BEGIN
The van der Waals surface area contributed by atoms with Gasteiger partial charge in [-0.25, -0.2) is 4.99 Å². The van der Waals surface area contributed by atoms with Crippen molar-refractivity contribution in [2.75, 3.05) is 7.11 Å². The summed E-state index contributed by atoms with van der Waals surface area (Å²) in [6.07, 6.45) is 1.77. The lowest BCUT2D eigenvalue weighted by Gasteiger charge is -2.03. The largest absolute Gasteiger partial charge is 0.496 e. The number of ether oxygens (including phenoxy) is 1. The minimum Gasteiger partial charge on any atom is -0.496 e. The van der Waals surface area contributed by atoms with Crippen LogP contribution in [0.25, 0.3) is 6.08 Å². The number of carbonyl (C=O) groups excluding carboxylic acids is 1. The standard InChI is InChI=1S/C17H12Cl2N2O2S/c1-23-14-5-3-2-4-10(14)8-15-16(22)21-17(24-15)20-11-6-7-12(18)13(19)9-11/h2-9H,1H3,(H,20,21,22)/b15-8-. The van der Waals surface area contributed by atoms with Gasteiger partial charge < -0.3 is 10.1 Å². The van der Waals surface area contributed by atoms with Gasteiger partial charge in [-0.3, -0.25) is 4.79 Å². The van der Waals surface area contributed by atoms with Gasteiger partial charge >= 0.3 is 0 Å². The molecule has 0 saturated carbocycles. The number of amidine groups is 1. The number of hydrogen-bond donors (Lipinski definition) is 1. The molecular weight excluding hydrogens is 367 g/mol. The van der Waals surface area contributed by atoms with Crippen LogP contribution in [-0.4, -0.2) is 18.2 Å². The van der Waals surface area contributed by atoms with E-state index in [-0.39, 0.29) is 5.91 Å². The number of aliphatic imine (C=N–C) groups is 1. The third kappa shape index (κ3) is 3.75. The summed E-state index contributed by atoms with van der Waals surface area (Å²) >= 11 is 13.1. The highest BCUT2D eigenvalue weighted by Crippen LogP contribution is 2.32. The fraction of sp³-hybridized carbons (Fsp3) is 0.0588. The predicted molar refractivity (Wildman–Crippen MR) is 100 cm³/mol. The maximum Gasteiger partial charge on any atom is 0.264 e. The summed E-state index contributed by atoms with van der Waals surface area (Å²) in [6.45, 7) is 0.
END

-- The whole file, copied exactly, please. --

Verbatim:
The van der Waals surface area contributed by atoms with Gasteiger partial charge in [-0.25, -0.2) is 4.99 Å². The van der Waals surface area contributed by atoms with Crippen molar-refractivity contribution in [2.75, 3.05) is 7.11 Å². The summed E-state index contributed by atoms with van der Waals surface area (Å²) in [6.07, 6.45) is 1.77. The lowest BCUT2D eigenvalue weighted by Gasteiger charge is -2.03. The largest absolute Gasteiger partial charge is 0.496 e. The number of ether oxygens (including phenoxy) is 1. The minimum Gasteiger partial charge on any atom is -0.496 e. The van der Waals surface area contributed by atoms with Crippen LogP contribution in [0.25, 0.3) is 6.08 Å². The number of carbonyl (C=O) groups excluding carboxylic acids is 1. The standard InChI is InChI=1S/C17H12Cl2N2O2S/c1-23-14-5-3-2-4-10(14)8-15-16(22)21-17(24-15)20-11-6-7-12(18)13(19)9-11/h2-9H,1H3,(H,20,21,22)/b15-8-. The van der Waals surface area contributed by atoms with Gasteiger partial charge < -0.3 is 10.1 Å². The van der Waals surface area contributed by atoms with Gasteiger partial charge in [-0.3, -0.25) is 4.79 Å². The van der Waals surface area contributed by atoms with Gasteiger partial charge >= 0.3 is 0 Å². The molecule has 0 saturated carbocycles. The number of amidine groups is 1. The number of hydrogen-bond donors (Lipinski definition) is 1. The molecular weight excluding hydrogens is 367 g/mol. The van der Waals surface area contributed by atoms with Crippen LogP contribution in [-0.4, -0.2) is 18.2 Å². The van der Waals surface area contributed by atoms with E-state index in [-0.39, 0.29) is 5.91 Å². The number of aliphatic imine (C=N–C) groups is 1. The third kappa shape index (κ3) is 3.75. The summed E-state index contributed by atoms with van der Waals surface area (Å²) >= 11 is 13.1. The highest BCUT2D eigenvalue weighted by Crippen LogP contribution is 2.32. The fraction of sp³-hybridized carbons (Fsp3) is 0.0588. The predicted molar refractivity (Wildman–Crippen MR) is 100 cm³/mol. The maximum Gasteiger partial charge on any atom is 0.264 e. The summed E-state index contributed by atoms with van der Waals surface area (Å²) in [6.45, 7) is 0.